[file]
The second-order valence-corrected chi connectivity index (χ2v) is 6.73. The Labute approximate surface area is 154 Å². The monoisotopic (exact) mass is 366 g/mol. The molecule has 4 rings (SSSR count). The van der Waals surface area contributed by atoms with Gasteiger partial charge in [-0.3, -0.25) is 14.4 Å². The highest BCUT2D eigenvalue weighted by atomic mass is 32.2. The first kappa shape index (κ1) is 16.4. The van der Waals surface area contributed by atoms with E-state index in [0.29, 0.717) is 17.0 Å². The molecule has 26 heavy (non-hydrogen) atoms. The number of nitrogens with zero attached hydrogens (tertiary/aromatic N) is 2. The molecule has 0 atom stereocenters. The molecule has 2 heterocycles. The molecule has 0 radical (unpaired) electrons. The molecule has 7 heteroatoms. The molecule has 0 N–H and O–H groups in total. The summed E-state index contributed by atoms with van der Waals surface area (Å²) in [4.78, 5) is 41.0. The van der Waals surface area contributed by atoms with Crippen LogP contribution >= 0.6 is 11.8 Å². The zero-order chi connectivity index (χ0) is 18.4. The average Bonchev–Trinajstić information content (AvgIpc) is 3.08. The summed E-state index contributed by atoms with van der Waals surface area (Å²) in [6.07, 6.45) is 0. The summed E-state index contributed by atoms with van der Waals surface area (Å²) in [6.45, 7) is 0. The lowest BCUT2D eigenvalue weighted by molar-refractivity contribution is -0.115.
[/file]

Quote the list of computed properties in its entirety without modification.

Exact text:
The second-order valence-corrected chi connectivity index (χ2v) is 6.73. The Labute approximate surface area is 154 Å². The monoisotopic (exact) mass is 366 g/mol. The molecule has 4 rings (SSSR count). The van der Waals surface area contributed by atoms with Gasteiger partial charge in [-0.3, -0.25) is 14.4 Å². The highest BCUT2D eigenvalue weighted by atomic mass is 32.2. The first kappa shape index (κ1) is 16.4. The van der Waals surface area contributed by atoms with E-state index in [0.29, 0.717) is 17.0 Å². The molecule has 26 heavy (non-hydrogen) atoms. The number of nitrogens with zero attached hydrogens (tertiary/aromatic N) is 2. The molecule has 0 atom stereocenters. The molecule has 2 heterocycles. The molecule has 0 radical (unpaired) electrons. The molecule has 7 heteroatoms. The molecule has 0 N–H and O–H groups in total. The summed E-state index contributed by atoms with van der Waals surface area (Å²) in [4.78, 5) is 41.0. The van der Waals surface area contributed by atoms with Crippen LogP contribution >= 0.6 is 11.8 Å². The zero-order chi connectivity index (χ0) is 18.4. The average Bonchev–Trinajstić information content (AvgIpc) is 3.08. The summed E-state index contributed by atoms with van der Waals surface area (Å²) in [6.07, 6.45) is 0. The summed E-state index contributed by atoms with van der Waals surface area (Å²) in [6.45, 7) is 0. The lowest BCUT2D eigenvalue weighted by molar-refractivity contribution is -0.115.